Novel role for polycystin-1 in modulating cell proliferation through calcium oscillations in kidney cells

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Polycystin-1 (PC1), a signalling receptor regulating Ca2+-permeable cation channels, is mutated in autosomal dominant polycystic kidney disease, which is typically characterized by increased cell proliferation. However, the precise mechanisms by which PC1 functions on Ca2+ homeostasis, signalling and cell proliferation remain unclear. Here, we investigated the possible role of PC1 as a modulator of non-capacitative Ca2+ entry (NCCE) and Ca2+ oscillations, with downstream effects on cell proliferation.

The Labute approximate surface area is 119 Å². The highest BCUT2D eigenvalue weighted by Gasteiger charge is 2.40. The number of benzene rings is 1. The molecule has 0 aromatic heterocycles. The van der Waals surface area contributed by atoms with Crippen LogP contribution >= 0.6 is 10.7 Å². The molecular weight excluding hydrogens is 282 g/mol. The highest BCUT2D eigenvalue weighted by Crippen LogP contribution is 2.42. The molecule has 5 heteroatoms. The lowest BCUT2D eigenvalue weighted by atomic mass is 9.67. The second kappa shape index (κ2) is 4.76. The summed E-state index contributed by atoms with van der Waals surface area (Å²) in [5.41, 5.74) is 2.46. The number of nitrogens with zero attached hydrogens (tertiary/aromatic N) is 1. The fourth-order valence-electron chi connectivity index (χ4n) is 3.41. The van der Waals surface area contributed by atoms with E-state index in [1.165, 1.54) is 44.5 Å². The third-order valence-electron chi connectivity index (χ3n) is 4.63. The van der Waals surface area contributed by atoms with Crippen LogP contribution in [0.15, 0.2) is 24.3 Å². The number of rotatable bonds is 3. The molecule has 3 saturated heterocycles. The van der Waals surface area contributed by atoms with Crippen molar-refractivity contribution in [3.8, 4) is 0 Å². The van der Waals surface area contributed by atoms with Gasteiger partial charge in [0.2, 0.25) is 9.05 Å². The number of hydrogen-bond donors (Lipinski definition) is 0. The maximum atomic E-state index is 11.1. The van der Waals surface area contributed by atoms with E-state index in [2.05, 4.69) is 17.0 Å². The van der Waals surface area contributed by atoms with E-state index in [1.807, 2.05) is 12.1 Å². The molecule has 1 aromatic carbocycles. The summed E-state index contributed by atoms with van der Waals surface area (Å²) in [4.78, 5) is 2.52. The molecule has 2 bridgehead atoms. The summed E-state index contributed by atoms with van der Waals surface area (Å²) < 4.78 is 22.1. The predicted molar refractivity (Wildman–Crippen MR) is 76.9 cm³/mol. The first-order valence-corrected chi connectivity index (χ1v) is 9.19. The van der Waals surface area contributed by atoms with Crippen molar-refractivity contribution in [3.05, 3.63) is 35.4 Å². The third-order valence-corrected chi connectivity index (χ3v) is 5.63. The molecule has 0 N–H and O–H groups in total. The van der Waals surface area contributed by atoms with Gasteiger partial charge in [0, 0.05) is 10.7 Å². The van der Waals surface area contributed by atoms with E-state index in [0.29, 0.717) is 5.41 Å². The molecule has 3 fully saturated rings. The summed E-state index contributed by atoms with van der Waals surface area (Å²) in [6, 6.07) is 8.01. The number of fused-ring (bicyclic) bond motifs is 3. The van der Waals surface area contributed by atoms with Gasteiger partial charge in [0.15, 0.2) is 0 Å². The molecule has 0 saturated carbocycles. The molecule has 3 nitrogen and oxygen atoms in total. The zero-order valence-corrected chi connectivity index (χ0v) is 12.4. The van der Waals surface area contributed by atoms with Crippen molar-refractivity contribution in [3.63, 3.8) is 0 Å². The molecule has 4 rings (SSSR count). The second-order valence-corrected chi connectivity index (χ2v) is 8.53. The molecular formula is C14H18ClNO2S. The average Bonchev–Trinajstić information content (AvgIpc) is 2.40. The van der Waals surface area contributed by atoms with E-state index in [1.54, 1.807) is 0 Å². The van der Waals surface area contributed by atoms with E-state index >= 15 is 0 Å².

Results and discussion

By employing RNA interference, we show that depletion of endogenous PC1 in HEK293 cells leads to an increase in serum-induced Ca2+ oscillations, triggering nuclear factor of activated T cell activation and leading to cell cycle progression. Consistently, Ca2+ oscillations and cell proliferation are increased in PC1-mutated kidney cystic cell lines, but both abnormal features are reduced in cells that exogenously express PC1. Notably, blockers of the NCCE pathway, but not of the CCE, blunt abnormal oscillation and cell proliferation. Our study therefore provides the first demonstration that PC1 modulates Ca2+ oscillations and a molecular mechanism to explain the association between abnormal Ca2+ homeostasis and cell proliferation in autosomal dominant polycystic kidney disease.

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